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: For a list of resources on betavoltaics that harness electrons given off in radioactive decay, see Directory:BetaVoltaics

Betavoltaics is an alternative energy technology that promises vastly extended Battery life and power density over current technologies. Betavoltaics are generators of electrical current, in effect a form of battery, which use energy from a radioactive source emitting beta particles (electrons). The functioning of a betavoltaic device is somewhat similar to a solar panel, which converts photons (light) into electric current. This type of Radioactive battery (or Nuclear battery) operate on the continuous radioactive decay of certain elements. These theoretical batteries last a long time.


Betavoltaics were invented over 50 years ago. Betavoltaic power cells are sometimes referred to as betavoltaic batteries, atomic batteries, nuclear batteries, nuclear micro-power sources / devices, or stimulated / accelerated isotope decay power cells. They are sometimes described with the prefix "long-lived" since theoretically they can last as much as 20 years or more.

They have been developed since the 1950's. They were initially desgined to meet the high-voltage, high-current draw requirements of electrically powered space probes and satellites. (For example, the Army Research Lab did betavoltaic testing in 1954 using dissimilar metals. In one device not much larger than a car battery they were successful in achieving a 70 watt output for a short time). As early as 1973, betavoltaics were suggested for use in long-term medical devices such as pacemakers.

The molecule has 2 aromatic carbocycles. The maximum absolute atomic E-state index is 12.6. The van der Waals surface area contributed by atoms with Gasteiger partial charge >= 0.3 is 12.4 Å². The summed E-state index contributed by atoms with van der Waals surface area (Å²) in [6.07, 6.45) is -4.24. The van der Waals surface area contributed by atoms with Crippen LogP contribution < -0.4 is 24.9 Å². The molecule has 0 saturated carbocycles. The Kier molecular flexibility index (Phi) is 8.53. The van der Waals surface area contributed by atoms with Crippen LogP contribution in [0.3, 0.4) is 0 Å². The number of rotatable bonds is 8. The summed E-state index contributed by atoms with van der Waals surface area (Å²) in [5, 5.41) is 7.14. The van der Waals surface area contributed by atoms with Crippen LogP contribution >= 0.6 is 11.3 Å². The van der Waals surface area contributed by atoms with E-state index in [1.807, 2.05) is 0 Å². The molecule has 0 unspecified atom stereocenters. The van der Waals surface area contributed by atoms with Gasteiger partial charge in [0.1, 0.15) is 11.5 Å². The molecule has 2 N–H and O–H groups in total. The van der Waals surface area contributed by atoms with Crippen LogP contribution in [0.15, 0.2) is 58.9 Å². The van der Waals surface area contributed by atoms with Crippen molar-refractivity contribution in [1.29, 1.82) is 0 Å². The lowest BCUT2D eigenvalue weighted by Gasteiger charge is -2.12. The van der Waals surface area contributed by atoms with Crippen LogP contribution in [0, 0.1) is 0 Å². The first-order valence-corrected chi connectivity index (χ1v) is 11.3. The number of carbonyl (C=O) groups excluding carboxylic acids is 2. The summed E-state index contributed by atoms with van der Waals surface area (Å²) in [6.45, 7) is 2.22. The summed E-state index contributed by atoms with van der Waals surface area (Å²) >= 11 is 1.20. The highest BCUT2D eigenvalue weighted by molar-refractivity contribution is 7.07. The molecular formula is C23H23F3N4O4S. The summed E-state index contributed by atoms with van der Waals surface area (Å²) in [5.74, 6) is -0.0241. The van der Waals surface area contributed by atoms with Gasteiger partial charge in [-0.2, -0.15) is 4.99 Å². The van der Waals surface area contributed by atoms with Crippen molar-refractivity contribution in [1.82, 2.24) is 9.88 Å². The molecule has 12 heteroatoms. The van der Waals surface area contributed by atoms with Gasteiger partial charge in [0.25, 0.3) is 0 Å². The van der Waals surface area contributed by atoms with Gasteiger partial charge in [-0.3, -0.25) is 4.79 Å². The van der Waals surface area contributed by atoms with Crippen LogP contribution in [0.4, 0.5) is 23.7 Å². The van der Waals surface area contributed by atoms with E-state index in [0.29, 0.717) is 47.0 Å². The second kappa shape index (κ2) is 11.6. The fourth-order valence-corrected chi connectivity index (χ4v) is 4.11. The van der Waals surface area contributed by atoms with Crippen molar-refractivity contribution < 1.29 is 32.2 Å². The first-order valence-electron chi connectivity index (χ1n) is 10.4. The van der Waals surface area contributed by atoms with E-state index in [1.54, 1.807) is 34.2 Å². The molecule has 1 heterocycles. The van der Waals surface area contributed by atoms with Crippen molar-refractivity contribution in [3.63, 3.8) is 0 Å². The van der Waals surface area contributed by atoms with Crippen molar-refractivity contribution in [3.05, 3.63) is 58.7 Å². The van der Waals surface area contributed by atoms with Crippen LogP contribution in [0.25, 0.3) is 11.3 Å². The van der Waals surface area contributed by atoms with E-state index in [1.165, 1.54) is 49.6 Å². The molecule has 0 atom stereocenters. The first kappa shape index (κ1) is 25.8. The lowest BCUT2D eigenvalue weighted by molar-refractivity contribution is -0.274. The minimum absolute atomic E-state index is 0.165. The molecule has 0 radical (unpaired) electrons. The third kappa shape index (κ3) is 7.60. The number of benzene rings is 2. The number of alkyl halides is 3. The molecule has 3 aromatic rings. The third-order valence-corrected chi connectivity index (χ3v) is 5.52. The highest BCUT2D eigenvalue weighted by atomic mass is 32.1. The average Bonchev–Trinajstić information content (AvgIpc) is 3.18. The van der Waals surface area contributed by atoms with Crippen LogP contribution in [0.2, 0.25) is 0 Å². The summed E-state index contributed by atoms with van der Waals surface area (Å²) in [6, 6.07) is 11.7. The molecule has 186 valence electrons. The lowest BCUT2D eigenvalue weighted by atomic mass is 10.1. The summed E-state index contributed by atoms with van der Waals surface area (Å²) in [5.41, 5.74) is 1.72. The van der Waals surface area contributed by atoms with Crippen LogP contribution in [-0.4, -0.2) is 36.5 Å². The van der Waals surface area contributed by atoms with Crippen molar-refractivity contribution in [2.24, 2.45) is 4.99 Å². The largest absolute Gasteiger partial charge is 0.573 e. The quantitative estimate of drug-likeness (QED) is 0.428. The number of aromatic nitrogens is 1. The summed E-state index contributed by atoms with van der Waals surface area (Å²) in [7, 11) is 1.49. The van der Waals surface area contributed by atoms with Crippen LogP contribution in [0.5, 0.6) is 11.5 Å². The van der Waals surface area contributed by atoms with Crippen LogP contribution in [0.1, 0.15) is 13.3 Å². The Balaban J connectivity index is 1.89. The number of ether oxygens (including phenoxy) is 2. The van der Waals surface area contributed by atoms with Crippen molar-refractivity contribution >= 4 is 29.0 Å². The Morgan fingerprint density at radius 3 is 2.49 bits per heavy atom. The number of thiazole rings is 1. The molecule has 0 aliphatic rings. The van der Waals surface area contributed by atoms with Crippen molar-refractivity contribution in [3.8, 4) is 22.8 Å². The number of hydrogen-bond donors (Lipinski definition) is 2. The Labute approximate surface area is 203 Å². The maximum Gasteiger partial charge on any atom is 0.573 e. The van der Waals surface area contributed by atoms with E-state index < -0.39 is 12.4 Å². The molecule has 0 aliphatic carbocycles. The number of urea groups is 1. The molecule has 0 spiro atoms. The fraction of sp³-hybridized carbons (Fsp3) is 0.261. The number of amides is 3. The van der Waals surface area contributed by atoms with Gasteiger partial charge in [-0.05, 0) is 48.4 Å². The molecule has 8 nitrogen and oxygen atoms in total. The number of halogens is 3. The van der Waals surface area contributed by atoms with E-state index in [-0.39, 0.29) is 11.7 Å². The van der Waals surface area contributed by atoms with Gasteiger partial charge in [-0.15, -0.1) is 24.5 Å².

The modern Betavoltaic power cell's standard operating voltage is between 100kV and 1.5 million kV in potential, however they are capable of being adapted for lower voltage power requirements. In 2005 a new betavoltaic device using porous silicon diodes was proposed to increase their efficiency. This increase in efficiency is largely due to the larger surface area of the capture material. The porous silicon allows the tritium gas to penetrate into many pits and pores, greatly increasing the effective surface area of the device.

Betavoltaic operation

A betavoltaic power cell is composed of semiconductors and at least mildly radioactive material.As the radioactive isotope decays, it emits beta particles (electrons). Betavoltaic devices are not "free energy" or over-unity devices. Defintions to remember in discussion of thier operation include:

Beta: meaning beta-electron, highly energetic electrons / positrons ejected during the decay of a neutron into a proton.

Voltaic: pertaining to or producing electric current.

Betavoltaic: producing / extracting electricity from radioactive decay.

Betavoltaic power cell / battery: a device that captures beta-electrons emitted by a decaying radio-isotope for the purpose of producing useable electric power.